Karen Stabiner is the author of “Getting In,” a new novel that chronicles the lives of five high school seniors applying to college. Stabiner, who also writes “The College Insider” column for The Huffington Post and teaches at the Columbia University School of Journalism, spoke with the News on Thursday to discuss her latest book and the college admissions process.
Q. What drew you to blog about college admissions for the Huffington Post?
A. I am both a journalist and a survivor of the college admissions process. I have authored nine books, including a cookbook. My daughter is currently in college and I spent her entire senior year — more than any other parent — trying to find answers that I could never find. Everyone went a bit crazy that year. I wanted to write about college admissions from a survivor’s perspective.
Q. Yale reported a 5 percent drop in early application numbers this year, bucking the national trend. What are your thoughts on the possible causes?
A. It seems counterintuitive, as non-binding early admissions should make Yale more attractive. I don’t understand why this has happened, but I think there are trends and this year could just be anomaly. Numbers from year to year don’t indicate trends.
Q. Do you feel highly selective colleges such as Harvard and Yale need to reform their admissions process? If so, what should be done?
A. I think change has to come from families who should realize that it is okay not to submit 24 college applications. People are terrified of doing less than what everyone else does and “Getting In” is a book about families who are in over their heads. There needs to be a focus on where the child will flourish rather than what is written on the decal at the back of the car. Encouraging your child to examine other college options doesn’t mean you love your child any less.
Q. What advice would you give to students waiting on their regular decision results?
A. Here is my recipe: Go to the movies, take the dog for a walk, dig up weeds in the front yard, eat dinner with your parents and keep the cell phone off. Your fate is already sealed in some e-mail bin somewhere. You should go out and enjoy the last semester because the day after you get the acceptance, you will realize that this is probably last time you and your family will permanently live at home together.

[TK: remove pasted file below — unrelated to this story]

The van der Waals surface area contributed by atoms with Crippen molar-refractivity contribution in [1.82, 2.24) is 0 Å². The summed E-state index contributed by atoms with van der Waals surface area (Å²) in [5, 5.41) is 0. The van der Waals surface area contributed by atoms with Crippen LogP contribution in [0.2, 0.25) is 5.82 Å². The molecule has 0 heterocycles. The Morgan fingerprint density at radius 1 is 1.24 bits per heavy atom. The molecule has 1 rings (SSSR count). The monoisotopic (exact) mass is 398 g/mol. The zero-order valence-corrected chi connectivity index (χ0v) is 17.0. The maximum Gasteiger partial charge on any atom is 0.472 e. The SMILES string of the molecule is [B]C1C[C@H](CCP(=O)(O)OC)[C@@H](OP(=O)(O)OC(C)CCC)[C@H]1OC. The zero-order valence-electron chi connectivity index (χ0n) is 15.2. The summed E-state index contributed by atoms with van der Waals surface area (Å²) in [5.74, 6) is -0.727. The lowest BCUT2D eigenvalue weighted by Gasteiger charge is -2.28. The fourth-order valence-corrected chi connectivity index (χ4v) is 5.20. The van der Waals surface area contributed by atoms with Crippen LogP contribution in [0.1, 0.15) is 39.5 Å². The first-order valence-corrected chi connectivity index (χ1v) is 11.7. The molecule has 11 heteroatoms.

Q. What inspired you to write “Getting In”? Are the characters based on students you know from real life?
A. My book attempts to tell the story of five Los Angeles kids trying to get into college without losing humor or perspective. Parents often hope that their kids will enjoy better lives than they have, but a common problem is that many parents already have a lot and probably even more than their kids will have. I wrote this novel as a comedy of manners that illustrates what happens when well-intentioned people get caught up in the frenzy of the college admissions process. People who have gone through this process don’t see the humor in it until it is over.
Q. One of the characters is a fourth generation Harvard legacy. What are your thoughts on legacy admissions these days? Do you believe it is still possible for one to “buy” a place at Harvard or Yale?
A. I attended the University of Michigan, where the volume of undergraduates is too high for me to be an expert on legacies. I am aware of at least one very prestigious college which has a special admissions phone number for parents who write a check for half a million or over to the school. I will also say schools hold events for alumni and their children so there is clearly an interest in legacies. Someone obviously wants to know who the legacy applicants are.
Q. Another character in your novel is a daughter of Asian immigrants who sacrifices her social life in order to get into Harvard. Do you feel recent reports claiming that Asian students may be disadvantaged when it comes to college admissions are valid?
A. College admissions are not purely based on numbers and we as a society try, however clumsily, to compensate for disadvantage. In every generation, there will be groups of students who will feel that they have been shortchanged. I am frankly most interested in economic affirmative action as there are Caucasian families who could use a hand in paying for the cost of college. I have read things about need blind being not as “blind” as they used to be so that if a small college is down to the last five seats, they will give more attention to those who can pay than those who cannot.
Q. How level is the college admissions playing field these days? What role do parents, guidance counselors, and professional college consultants play in college admissions?
A. You can’t have a level playing field when there is money is involved. If you spend five minutes on the web, you will find an amazing array of services that will cost you money. A nice irony is that according to one school administrator I have spoken to, one can burn out on SAT prep.
Q. Harvard or Yale?
A. I can’t! I have friends who went to both who will never speak to me again if picked one over the other!
Correction: March 28, 2010
An earlier version of this article misreported Karen Stabiner’s advice to students awaiting their college decisions. Stabiner said students should keep their cellphones off only when eating dinner with their parents.